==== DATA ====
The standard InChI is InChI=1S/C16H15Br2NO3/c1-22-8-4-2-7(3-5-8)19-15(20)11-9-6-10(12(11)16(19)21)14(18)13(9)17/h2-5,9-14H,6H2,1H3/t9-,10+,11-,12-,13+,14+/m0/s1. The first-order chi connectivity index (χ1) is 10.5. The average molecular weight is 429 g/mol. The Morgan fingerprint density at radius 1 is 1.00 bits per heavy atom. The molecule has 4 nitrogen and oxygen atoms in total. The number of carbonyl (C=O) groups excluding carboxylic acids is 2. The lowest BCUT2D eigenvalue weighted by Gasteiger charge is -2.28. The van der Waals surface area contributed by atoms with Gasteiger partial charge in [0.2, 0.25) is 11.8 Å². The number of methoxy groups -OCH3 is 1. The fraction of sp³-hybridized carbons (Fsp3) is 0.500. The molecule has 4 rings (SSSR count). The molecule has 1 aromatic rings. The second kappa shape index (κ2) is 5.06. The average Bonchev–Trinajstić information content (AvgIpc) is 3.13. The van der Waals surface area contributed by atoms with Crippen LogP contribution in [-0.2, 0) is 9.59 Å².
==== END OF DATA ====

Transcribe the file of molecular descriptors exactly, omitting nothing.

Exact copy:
The standard InChI is InChI=1S/C16H15Br2NO3/c1-22-8-4-2-7(3-5-8)19-15(20)11-9-6-10(12(11)16(19)21)14(18)13(9)17/h2-5,9-14H,6H2,1H3/t9-,10+,11-,12-,13+,14+/m0/s1. The first-order chi connectivity index (χ1) is 10.5. The average molecular weight is 429 g/mol. The Morgan fingerprint density at radius 1 is 1.00 bits per heavy atom. The molecule has 4 nitrogen and oxygen atoms in total. The number of carbonyl (C=O) groups excluding carboxylic acids is 2. The lowest BCUT2D eigenvalue weighted by Gasteiger charge is -2.28. The van der Waals surface area contributed by atoms with Gasteiger partial charge in [0.2, 0.25) is 11.8 Å². The number of methoxy groups -OCH3 is 1. The fraction of sp³-hybridized carbons (Fsp3) is 0.500. The molecule has 4 rings (SSSR count). The molecule has 1 aromatic rings. The second kappa shape index (κ2) is 5.06. The average Bonchev–Trinajstić information content (AvgIpc) is 3.13. The van der Waals surface area contributed by atoms with Crippen LogP contribution in [-0.2, 0) is 9.59 Å².